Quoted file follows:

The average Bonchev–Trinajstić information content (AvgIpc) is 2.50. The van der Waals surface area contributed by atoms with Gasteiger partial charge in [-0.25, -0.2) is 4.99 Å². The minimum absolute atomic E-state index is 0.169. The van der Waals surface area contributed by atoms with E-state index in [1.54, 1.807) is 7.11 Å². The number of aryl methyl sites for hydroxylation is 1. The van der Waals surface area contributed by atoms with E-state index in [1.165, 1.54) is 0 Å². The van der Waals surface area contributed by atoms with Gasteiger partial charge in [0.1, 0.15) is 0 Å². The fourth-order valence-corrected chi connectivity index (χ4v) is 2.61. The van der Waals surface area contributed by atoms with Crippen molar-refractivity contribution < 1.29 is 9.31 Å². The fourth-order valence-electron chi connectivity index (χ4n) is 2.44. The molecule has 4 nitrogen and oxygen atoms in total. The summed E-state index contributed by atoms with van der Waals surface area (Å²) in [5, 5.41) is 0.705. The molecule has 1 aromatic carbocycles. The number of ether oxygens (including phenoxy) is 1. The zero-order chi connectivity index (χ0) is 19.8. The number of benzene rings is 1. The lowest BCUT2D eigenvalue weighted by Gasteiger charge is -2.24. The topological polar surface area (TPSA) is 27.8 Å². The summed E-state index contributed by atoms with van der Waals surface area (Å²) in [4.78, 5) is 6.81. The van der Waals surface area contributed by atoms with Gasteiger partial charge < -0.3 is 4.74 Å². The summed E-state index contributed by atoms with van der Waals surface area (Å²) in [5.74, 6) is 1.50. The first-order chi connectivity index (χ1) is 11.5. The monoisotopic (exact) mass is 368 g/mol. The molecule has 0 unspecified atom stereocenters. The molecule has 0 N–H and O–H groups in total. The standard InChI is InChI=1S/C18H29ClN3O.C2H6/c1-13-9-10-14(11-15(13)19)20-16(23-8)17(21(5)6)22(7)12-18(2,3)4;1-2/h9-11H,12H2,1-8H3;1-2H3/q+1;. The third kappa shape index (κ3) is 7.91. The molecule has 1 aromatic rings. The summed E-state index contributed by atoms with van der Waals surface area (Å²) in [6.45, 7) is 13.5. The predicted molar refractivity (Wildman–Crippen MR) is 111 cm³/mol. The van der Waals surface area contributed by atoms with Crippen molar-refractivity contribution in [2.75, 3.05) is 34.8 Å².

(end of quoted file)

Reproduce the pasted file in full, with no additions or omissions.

The average Bonchev–Trinajstić information content (AvgIpc) is 2.50. The van der Waals surface area contributed by atoms with Gasteiger partial charge in [-0.25, -0.2) is 4.99 Å². The minimum absolute atomic E-state index is 0.169. The van der Waals surface area contributed by atoms with E-state index in [1.54, 1.807) is 7.11 Å². The number of aryl methyl sites for hydroxylation is 1. The van der Waals surface area contributed by atoms with E-state index in [1.165, 1.54) is 0 Å². The van der Waals surface area contributed by atoms with Gasteiger partial charge in [0.1, 0.15) is 0 Å². The fourth-order valence-corrected chi connectivity index (χ4v) is 2.61. The van der Waals surface area contributed by atoms with Crippen molar-refractivity contribution < 1.29 is 9.31 Å². The fourth-order valence-electron chi connectivity index (χ4n) is 2.44. The molecule has 4 nitrogen and oxygen atoms in total. The summed E-state index contributed by atoms with van der Waals surface area (Å²) in [5, 5.41) is 0.705. The molecule has 1 aromatic carbocycles. The number of ether oxygens (including phenoxy) is 1. The zero-order chi connectivity index (χ0) is 19.8. The number of benzene rings is 1. The lowest BCUT2D eigenvalue weighted by Gasteiger charge is -2.24. The topological polar surface area (TPSA) is 27.8 Å². The summed E-state index contributed by atoms with van der Waals surface area (Å²) in [4.78, 5) is 6.81. The van der Waals surface area contributed by atoms with Gasteiger partial charge < -0.3 is 4.74 Å². The summed E-state index contributed by atoms with van der Waals surface area (Å²) in [5.74, 6) is 1.50. The first-order chi connectivity index (χ1) is 11.5. The monoisotopic (exact) mass is 368 g/mol. The molecule has 0 unspecified atom stereocenters. The molecule has 0 N–H and O–H groups in total. The standard InChI is InChI=1S/C18H29ClN3O.C2H6/c1-13-9-10-14(11-15(13)19)20-16(23-8)17(21(5)6)22(7)12-18(2,3)4;1-2/h9-11H,12H2,1-8H3;1-2H3/q+1;. The third kappa shape index (κ3) is 7.91. The molecule has 1 aromatic rings. The summed E-state index contributed by atoms with van der Waals surface area (Å²) in [6.45, 7) is 13.5. The predicted molar refractivity (Wildman–Crippen MR) is 111 cm³/mol. The van der Waals surface area contributed by atoms with Crippen molar-refractivity contribution in [2.75, 3.05) is 34.8 Å².